Wendy James is an accomplished crime novelist; her Out of the Silence won Australia’s 2006 Ned Kelly Award for Best First Crime Novel. And The Mistake is also (in my opinion) a well-written novel that features a crime (or is it?). In both novels we see the elements of talented crime writing. But at the same time, James is a skilled literary novelist. The Steele Diaries isn’t really a crime novel. Instead, it focuses on families, the choices people make, and what happens when those choices are very different to what others expect. It’s easy to see the influence of that literary background on James’ crime novels too. The Mistake, for instance, is as much about family dynamics and the implosion of a family as it is about a crime. It’s about enduring relationships and those that don’t endure, and why that happens. It’s also about class distinctions.

And that’s the thing about authors who work in other genres but who also write crime novels. Their special experience in other genres adds to their crime novels and makes them distinctive. As ever, there’s only so much room in one post for mentioning examples of this kind of ‘crossover’ writing. Your turn.


ps  Thanks to Moira at Clothes in Books for the inspiration for this post!




*NOTE: The title of this post is a line from The Doors’ Break on Through (to the Other Side).


Filed under Elmore Leonard, Isaac Asimov, Paddy Richardson, Qiu Xiaolong, Sophie Hannah, Wendy James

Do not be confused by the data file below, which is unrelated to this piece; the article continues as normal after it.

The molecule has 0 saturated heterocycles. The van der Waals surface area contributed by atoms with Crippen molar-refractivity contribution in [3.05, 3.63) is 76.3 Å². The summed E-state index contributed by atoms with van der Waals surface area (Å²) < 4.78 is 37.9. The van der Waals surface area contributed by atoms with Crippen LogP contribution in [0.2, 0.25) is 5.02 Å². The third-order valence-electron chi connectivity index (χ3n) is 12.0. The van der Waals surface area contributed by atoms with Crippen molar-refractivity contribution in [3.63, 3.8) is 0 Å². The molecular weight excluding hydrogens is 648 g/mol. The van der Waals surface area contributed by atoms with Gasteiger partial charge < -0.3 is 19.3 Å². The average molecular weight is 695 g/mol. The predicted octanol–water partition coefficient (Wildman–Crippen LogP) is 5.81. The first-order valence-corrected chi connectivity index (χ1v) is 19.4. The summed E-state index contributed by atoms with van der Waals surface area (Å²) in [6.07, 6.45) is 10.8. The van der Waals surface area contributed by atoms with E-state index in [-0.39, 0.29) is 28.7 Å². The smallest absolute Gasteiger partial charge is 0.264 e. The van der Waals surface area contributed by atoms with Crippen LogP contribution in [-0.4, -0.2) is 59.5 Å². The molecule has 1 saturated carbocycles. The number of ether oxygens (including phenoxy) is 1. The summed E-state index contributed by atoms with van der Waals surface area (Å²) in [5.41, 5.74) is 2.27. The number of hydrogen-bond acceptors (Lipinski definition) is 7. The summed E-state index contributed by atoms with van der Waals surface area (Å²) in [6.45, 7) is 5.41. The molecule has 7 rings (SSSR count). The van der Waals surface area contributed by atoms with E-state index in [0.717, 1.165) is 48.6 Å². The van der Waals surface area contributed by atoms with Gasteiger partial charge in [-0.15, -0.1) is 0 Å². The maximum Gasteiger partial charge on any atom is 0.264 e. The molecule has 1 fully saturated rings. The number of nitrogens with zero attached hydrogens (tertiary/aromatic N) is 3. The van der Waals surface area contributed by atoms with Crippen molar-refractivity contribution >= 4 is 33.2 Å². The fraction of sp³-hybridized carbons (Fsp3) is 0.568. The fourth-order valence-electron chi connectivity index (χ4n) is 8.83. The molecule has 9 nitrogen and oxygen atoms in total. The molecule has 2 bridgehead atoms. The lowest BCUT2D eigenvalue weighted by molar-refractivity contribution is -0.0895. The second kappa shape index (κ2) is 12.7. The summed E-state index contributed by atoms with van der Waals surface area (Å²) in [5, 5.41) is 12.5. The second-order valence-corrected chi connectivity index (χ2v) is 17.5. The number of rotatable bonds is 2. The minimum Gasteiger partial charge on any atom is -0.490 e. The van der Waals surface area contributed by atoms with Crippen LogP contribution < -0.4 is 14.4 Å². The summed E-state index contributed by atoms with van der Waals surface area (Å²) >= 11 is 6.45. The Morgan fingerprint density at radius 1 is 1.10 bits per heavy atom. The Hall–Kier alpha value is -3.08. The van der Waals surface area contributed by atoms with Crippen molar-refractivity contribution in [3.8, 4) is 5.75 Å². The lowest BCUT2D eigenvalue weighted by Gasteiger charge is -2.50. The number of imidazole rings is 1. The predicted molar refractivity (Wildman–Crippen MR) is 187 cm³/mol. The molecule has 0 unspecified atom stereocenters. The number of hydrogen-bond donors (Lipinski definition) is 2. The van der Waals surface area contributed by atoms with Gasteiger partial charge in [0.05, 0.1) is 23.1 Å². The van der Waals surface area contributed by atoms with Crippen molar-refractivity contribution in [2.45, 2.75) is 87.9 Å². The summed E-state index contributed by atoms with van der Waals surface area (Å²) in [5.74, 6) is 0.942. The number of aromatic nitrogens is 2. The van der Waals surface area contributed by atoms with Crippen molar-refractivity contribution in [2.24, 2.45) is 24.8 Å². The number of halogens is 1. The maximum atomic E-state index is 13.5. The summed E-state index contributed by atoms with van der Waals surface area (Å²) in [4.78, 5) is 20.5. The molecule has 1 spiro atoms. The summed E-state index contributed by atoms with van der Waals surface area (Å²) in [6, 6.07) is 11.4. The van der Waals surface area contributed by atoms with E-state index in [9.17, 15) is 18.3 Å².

24 responses to “Break on Through to the Other Side*

  1. As you say, Margot, there are plenty of examples of mystery authors with distinguished careers in other forms of literature – beginning, to be sure, with Sir Arthur Conan Doyle. But my favorite in this regard would be Nicholas Blake, whose first-rate mysteries during the Golden Age and after it, were secondary to the work he published under his real name – Cecil Day-Lewis, who became the Poet Laureate of the U. K. in 1968. He was also the father of Academy award-winning actor Daniel Day-Lewis, by the way.

    • Les – I was really hoping you would mention Day-Lewis. As you say, a talented mystery writer but also an extraordinary poet. And in my opinion his work has the ‘flow’ and rhythm you’d expect from a poet. Thanks for filling in that gap.

  2. Nice topic Margot, I’m always fascinated by the fact that quite a number of crime fiction writers had also wrote children’s literature. Few names come to my mind right now but I’m sure you know a number of authors.

    • José Ignacio – Thanks for the kind words. I hadn’t thought about children or YA books in particular when I was writing this post, but you’re absolutely right that there are plenty of ‘crossover’ authors from that genre. I’m thinking of Mark Haddon for instance, as well as Shamini Flint. There’s also….oh, well, but she’s been making a lot news lately without any help from me… 😉